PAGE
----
Deck Repair Suggestions

L&VW

Well-Known Member
Thread starter #1
Supported by the tub, the inside edge has taken some hits. Over the years, this damage has progressed to the point that it has become a thorn in my backside. :confused:.

I'll be using epoxy. That I can see, there's no alternative but to grind down into the edge of the tub, and build up several layers of fiberglass--use cloth?

Seeing that this area is likely to be damaged again, how large an area should be ground down?

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mixmkr

Active Member
#2
That doesn't look all that bad. Just grind out the minimum, but what's damaged. Use as much glass/cloth as possible obviously. It should be almost 1/4" thick...or 3/16.. And a good layup should be as good as new. I see nothing wrong with regular resin but I know you like West. But generally you're just grinding out the damage with enough repair overlay edge and typically no need for more. 1/8-3/16" sounds thin but it should be strong enough. ...and you might grind enough BUT just before GOING THRU....or just barely in places. It'll make laying cloth that much easier. A couple layers of a lighter weight cloth might be easier than one chunk of woven roving also and easier to final fair. I like fairing with mat and then a skim coat of fairing stuff
 
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Webfoot1

Active Member
#3
Fiberglass patch is suppose to be 12 percent bigger than the damaged area. It may
just be cracked gelcoat. If so you can groove out the crack in the gel-coat and marine-tex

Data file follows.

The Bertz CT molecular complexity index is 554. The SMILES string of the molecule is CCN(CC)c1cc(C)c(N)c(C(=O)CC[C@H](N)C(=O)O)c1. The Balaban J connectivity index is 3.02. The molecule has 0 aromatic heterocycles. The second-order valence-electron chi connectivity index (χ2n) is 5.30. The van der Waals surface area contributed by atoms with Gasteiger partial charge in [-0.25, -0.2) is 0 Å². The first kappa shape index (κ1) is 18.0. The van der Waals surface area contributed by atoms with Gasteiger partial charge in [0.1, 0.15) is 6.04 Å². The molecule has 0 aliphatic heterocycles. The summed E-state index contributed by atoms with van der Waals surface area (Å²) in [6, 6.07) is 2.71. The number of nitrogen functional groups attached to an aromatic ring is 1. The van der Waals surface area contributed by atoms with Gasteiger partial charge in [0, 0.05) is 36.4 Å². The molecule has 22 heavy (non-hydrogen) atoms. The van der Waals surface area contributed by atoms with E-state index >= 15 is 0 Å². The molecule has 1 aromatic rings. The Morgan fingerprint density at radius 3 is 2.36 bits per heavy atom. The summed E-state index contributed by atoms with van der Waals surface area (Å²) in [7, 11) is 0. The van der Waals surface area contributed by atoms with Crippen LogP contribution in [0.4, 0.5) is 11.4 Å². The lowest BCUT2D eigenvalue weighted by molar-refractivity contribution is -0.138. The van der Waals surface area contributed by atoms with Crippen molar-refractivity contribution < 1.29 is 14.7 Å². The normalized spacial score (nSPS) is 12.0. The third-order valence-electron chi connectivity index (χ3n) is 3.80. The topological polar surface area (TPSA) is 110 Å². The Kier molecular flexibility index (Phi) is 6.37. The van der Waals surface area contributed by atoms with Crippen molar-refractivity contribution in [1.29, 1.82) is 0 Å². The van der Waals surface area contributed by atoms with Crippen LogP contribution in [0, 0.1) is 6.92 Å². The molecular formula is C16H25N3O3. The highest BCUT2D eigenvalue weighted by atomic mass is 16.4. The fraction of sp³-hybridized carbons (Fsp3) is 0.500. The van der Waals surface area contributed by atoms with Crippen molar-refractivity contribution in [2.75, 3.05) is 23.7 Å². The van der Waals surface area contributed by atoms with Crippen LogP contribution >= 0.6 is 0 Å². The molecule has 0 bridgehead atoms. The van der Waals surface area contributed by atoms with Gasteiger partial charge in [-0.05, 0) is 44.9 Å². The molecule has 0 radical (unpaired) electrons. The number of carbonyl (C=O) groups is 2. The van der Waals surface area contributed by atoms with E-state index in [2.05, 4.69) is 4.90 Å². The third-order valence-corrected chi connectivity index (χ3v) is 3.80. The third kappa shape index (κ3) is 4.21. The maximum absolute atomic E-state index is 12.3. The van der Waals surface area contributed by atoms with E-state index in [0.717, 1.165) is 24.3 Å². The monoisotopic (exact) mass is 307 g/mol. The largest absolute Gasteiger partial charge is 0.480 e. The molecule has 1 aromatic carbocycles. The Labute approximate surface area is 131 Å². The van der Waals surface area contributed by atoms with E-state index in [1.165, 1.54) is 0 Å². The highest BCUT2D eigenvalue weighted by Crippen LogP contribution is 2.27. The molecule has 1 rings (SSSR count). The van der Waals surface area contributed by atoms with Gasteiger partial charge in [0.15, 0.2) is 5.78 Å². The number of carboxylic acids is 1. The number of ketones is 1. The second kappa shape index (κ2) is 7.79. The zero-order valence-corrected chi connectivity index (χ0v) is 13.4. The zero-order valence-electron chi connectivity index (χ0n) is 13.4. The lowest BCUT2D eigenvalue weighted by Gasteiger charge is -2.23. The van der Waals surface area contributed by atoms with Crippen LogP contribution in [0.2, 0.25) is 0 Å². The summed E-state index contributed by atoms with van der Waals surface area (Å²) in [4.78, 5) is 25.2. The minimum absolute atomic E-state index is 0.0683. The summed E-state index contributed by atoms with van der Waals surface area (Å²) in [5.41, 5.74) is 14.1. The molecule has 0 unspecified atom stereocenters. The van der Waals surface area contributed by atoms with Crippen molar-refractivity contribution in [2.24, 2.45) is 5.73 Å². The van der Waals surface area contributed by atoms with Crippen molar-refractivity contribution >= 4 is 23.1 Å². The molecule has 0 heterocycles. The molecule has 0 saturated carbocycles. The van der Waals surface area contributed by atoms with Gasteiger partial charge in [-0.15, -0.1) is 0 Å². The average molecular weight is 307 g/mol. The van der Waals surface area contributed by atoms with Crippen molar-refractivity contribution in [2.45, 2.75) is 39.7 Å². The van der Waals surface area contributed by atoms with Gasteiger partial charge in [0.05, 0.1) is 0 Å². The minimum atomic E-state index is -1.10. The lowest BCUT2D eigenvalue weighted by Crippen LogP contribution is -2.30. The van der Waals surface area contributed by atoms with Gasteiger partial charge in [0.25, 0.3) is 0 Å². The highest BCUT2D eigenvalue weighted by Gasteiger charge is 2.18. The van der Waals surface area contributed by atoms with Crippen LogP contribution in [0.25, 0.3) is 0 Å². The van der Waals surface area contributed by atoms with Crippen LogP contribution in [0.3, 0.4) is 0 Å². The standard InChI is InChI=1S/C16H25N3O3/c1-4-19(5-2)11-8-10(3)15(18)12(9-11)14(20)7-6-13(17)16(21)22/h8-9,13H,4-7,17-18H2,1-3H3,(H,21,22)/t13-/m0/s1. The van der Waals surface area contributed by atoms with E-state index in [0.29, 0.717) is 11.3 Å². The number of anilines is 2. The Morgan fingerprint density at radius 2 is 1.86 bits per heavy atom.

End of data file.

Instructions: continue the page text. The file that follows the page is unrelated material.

it. For those of us who don't do a lot of fiberglass work, the best way to get a repair that
does not look worse then when we started is to lay up on the back-side of the damage then
groove and Marine-Tex the cracked gel-coat. I get the feeling if that crack bugs you, you'll be
more bugged by a rookie looking repair.
 

L&VW

Well-Known Member
Thread starter #5
Fiberglass patch is suppose to be 12 percent bigger than the damaged area. It may just be cracked gelcoat. If so you can groove out the crack in the gel-coat and marine-tex
it. For those of us who don't do a lot of fiberglass work, the best way to get a repair that does not look worse then when we started is to lay up on the back-side of the damage then groove and Marine-Tex the cracked gel-coat. I get the feeling if that crack bugs you, you'll be more bugged by a rookie looking repair.
One half of the back side of the damage can't be reached! :confused:
 

Webfoot1

Active Member
#6
Well, it being a Sunfish you could just go the Marine-Tex route for
now. If the crack reappears you could go to more complicated measures
as in fiberglass patching. If the damage is on the tub flange check and
see if the flange has not separated from the deck. It might give you
a option of wedging the deck-tub seam open a little to slide a patch
in. These type of repairs are where you put the problem in you mind
and let it rattle around for a few days.
 

mixmkr

Active Member
#8
Thin glass flexes but can still be strong. Think pole vault pole